fár

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See also: far, får, and fær

Faroese[edit]

Pronunciation[edit]

Anagrams[edit]

Etymology 1[edit]

From Old Norse fár, from Proto-Germanic *fērą.

Noun[edit]

fár n (genitive singular fárs, uncountable)

  1. (poetic) accident, anger, calamity
Declension[edit]
n3s Singular
Indefinite Definite
Nominative fár fárið
Accusative fár fárið
Dative fári fárinum
Genitive fárs fársins

Etymology 2[edit]

From Old Norse fær, from Proto-Germanic *fahaz.

Noun[edit]

fár n (genitive singular fárs, plural fár)

  1. sheep
Declension[edit]
n3 Singular Plural
Indefinite Definite Indefinite Definite
Nominative fár fárið fár fárini
Accusative fár fárið fár fárini
Dative fári fárinum fárum fárunum
Genitive fárs fársins fára fáranna

Icelandic[edit]

Pronunciation[edit]

Etymology 1[edit]

From Old Norse fár, from Proto-Germanic *fawaz.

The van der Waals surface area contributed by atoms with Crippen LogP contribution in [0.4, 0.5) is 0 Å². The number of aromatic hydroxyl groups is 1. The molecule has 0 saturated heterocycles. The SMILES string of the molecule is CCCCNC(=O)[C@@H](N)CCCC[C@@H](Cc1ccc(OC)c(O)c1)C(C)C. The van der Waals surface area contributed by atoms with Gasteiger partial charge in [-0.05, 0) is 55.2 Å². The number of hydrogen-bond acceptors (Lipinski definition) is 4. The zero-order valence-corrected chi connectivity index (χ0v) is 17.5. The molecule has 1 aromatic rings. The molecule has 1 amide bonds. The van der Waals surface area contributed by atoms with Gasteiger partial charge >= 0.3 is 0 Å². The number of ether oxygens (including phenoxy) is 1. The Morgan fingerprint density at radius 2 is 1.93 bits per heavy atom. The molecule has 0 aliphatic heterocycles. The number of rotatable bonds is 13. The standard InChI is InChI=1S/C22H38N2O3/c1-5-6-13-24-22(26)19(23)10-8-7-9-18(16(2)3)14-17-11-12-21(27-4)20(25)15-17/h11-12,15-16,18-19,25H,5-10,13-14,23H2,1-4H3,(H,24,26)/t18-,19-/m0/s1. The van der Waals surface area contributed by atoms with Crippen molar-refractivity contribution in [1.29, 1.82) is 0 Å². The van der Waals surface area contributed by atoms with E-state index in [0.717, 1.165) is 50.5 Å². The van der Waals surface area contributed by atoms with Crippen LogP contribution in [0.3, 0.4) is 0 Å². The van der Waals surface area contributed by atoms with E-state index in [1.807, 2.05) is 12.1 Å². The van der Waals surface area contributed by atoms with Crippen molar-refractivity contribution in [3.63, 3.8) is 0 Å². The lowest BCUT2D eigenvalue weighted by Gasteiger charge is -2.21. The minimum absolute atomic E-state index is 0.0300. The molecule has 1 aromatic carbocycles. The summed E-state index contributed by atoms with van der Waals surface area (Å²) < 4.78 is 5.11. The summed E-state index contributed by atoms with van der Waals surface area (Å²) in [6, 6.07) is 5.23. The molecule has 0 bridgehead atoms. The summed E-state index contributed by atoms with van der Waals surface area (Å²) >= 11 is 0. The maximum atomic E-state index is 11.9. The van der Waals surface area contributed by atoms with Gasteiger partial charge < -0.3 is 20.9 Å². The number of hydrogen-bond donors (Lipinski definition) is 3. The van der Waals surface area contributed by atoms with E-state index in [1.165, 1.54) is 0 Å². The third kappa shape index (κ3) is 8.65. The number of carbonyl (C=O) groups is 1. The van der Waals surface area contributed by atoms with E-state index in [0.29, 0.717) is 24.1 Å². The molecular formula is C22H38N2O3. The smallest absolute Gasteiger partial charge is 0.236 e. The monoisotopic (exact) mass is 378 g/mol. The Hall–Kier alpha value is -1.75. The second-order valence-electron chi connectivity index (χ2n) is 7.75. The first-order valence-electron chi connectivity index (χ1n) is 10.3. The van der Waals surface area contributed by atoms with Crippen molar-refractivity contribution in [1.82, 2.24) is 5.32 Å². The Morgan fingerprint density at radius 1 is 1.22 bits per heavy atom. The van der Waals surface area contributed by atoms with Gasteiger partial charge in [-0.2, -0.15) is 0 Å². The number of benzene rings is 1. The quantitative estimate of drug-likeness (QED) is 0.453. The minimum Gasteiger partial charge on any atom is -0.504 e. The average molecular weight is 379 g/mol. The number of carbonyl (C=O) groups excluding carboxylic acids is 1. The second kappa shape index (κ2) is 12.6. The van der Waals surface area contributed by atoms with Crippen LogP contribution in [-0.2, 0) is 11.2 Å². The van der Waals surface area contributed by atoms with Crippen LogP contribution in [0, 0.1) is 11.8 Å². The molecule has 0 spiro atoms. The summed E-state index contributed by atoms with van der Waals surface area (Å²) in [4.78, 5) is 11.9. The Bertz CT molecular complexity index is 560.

Adjective[edit]

fár (comparative færri, superlative fæstur)

  1. (usually in the plural, except when used with collective nouns and mass nouns) few
  2. in low spirits, unenthusiastic, impassive
Inflection[edit]

Etymology 2[edit]

From Old Norse fár, from Proto-Germanic *fērą.

Noun[edit]

fár n (genitive singular fárs, no plural)

  1. accident, anger, calamity
Declension[edit]

Anagrams[edit]


Old Norse[edit]

Etymology 1[edit]

From Proto-Germanic *fawaz, whence also Old English fēaw (English few), Old Frisian fe, Gothic 𐍆𐌰𐍅𐌰𐌹 (fawai).

Adjective[edit]

fár (comparative færri, superlative fæstr)

  1. few

Declension[edit]

Descendants[edit]

Etymology 2[edit]

From Proto-Germanic *fērą, whence also Old English fǣr, Old Saxon vār, Old High German fāra.

Noun[edit]

fár n

  1. bale, harm, mischief, anger
  2. dangerous illness
Descendants[edit]
  • Icelandic: fár n